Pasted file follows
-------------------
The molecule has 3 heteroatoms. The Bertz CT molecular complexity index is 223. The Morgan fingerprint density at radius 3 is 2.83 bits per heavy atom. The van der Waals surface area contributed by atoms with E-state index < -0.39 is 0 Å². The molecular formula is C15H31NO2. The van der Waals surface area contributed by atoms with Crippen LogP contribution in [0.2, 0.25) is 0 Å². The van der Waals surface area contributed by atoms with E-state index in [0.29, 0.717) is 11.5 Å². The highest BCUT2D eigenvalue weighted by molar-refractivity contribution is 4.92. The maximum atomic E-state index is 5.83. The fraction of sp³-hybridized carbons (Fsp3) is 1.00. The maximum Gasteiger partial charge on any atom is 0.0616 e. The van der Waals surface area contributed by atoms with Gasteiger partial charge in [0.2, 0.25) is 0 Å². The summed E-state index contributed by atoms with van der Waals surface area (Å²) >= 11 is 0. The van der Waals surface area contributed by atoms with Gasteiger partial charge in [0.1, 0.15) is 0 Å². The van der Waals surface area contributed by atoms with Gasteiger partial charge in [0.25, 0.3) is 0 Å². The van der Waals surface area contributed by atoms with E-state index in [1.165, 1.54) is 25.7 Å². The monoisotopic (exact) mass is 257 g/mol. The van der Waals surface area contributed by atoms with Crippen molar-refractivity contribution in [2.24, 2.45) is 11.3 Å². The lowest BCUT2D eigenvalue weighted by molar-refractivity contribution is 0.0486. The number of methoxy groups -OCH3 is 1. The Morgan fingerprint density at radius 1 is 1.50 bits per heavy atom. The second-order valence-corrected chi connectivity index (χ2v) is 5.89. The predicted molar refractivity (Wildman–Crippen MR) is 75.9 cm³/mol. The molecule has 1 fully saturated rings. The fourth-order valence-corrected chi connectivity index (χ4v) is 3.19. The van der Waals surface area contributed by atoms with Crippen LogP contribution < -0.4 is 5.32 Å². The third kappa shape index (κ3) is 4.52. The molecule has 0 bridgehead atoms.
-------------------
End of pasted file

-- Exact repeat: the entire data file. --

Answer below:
The molecule has 3 heteroatoms. The Bertz CT molecular complexity index is 223. The Morgan fingerprint density at radius 3 is 2.83 bits per heavy atom. The van der Waals surface area contributed by atoms with E-state index < -0.39 is 0 Å². The molecular formula is C15H31NO2. The van der Waals surface area contributed by atoms with Crippen LogP contribution in [0.2, 0.25) is 0 Å². The van der Waals surface area contributed by atoms with E-state index in [0.29, 0.717) is 11.5 Å². The highest BCUT2D eigenvalue weighted by molar-refractivity contribution is 4.92. The maximum atomic E-state index is 5.83. The fraction of sp³-hybridized carbons (Fsp3) is 1.00. The maximum Gasteiger partial charge on any atom is 0.0616 e. The van der Waals surface area contributed by atoms with Gasteiger partial charge in [0.2, 0.25) is 0 Å². The summed E-state index contributed by atoms with van der Waals surface area (Å²) >= 11 is 0. The van der Waals surface area contributed by atoms with Gasteiger partial charge in [0.1, 0.15) is 0 Å². The van der Waals surface area contributed by atoms with Gasteiger partial charge in [0.25, 0.3) is 0 Å². The van der Waals surface area contributed by atoms with E-state index in [1.165, 1.54) is 25.7 Å². The monoisotopic (exact) mass is 257 g/mol. The van der Waals surface area contributed by atoms with Crippen molar-refractivity contribution in [2.24, 2.45) is 11.3 Å². The lowest BCUT2D eigenvalue weighted by molar-refractivity contribution is 0.0486. The number of methoxy groups -OCH3 is 1. The Morgan fingerprint density at radius 1 is 1.50 bits per heavy atom. The second-order valence-corrected chi connectivity index (χ2v) is 5.89. The predicted molar refractivity (Wildman–Crippen MR) is 75.9 cm³/mol. The molecule has 1 fully saturated rings. The fourth-order valence-corrected chi connectivity index (χ4v) is 3.19. The van der Waals surface area contributed by atoms with Crippen LogP contribution < -0.4 is 5.32 Å². The third kappa shape index (κ3) is 4.52. The molecule has 0 bridgehead atoms.